JHE also will include commissioned articles and book reviews by experts, as well as “In Focus” features on historical developments as well as specific sites, issues, projects, personalities, expertise, dilemmas, and experience.


JHE has several purposes aimed at a variety of interests and users. The public news feed is updated on a regular and timely basis with links and articles including news, information and reports from around Europe. Readers of JHE may comment on the news feed posts — all comments will be monitored before being posted.

In addition, the JHE site includes a wealth of resources and information on Jewish heritage and monuments. Among other resources, there is a calendar with major events, exhibitions, conferences, Jewish culture festivals and the like. We do not intend to duplicate material that is already on the Web, so many of our resources are links to other web sites and databases. While we do not organize tourism or carry out genealogy work, the general public will be able to find resources and information that can aid travel to Jewish heritage sites and also family history research.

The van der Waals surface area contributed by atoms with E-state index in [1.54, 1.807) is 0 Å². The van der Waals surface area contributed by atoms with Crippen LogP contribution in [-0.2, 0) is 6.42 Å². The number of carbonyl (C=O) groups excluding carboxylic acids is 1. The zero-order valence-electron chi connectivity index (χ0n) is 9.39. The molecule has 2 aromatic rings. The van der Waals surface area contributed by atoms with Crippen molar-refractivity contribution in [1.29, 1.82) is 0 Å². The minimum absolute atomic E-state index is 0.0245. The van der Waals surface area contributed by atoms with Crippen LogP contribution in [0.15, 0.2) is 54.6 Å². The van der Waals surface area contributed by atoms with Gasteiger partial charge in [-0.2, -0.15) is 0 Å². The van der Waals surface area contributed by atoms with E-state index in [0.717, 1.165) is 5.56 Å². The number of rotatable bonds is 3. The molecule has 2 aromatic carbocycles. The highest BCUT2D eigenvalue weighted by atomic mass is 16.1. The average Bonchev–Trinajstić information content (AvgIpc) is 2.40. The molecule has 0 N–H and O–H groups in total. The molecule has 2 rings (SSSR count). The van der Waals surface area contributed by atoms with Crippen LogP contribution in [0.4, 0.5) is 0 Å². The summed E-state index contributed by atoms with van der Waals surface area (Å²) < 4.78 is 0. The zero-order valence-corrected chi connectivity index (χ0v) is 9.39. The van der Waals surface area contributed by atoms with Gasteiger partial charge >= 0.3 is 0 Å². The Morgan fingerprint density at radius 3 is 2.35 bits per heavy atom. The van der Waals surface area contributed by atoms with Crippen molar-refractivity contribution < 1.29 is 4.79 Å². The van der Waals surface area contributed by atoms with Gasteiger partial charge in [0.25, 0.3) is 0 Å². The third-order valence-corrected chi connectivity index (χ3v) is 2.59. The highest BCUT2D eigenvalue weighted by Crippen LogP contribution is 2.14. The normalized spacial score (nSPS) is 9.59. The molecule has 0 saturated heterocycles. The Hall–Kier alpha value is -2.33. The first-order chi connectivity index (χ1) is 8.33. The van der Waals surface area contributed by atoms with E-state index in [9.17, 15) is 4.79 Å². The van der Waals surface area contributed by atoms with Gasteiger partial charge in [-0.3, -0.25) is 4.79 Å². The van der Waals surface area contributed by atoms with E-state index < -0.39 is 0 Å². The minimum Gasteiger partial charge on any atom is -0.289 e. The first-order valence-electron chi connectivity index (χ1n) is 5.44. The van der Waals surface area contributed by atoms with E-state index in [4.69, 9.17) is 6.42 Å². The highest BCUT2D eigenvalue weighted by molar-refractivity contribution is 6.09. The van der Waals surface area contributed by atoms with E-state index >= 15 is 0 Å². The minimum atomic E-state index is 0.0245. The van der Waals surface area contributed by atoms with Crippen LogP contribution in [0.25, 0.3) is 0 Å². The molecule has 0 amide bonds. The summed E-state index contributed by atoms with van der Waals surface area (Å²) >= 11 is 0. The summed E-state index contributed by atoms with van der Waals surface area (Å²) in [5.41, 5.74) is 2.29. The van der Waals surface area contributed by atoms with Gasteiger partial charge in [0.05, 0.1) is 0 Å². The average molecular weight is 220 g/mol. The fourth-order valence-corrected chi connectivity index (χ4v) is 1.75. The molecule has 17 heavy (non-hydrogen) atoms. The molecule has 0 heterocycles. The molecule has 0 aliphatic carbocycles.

JHE also includes original content, such as commissioned articles and commentaries on specific heritage sites, issues, procedures and strategies.

As the site grows, we will be welcoming input from users. We will hope to encourage discussion about strategic issues and exchanges of expertise and also put interested parties in touch with each other.

We will post information and advice on what concerned individuals, institutions and organizations can do about preserving, protecting and promoting Jewish heritage, and about bringing potential preservation projects to the attention of funding sources, sponsors, experts and others involved in the field.


JHE is funded by the Rothschild Foundation (Hanadiv) Europe. For more information about their work and grant making, please visit their site at www.rothschildfoundation.eu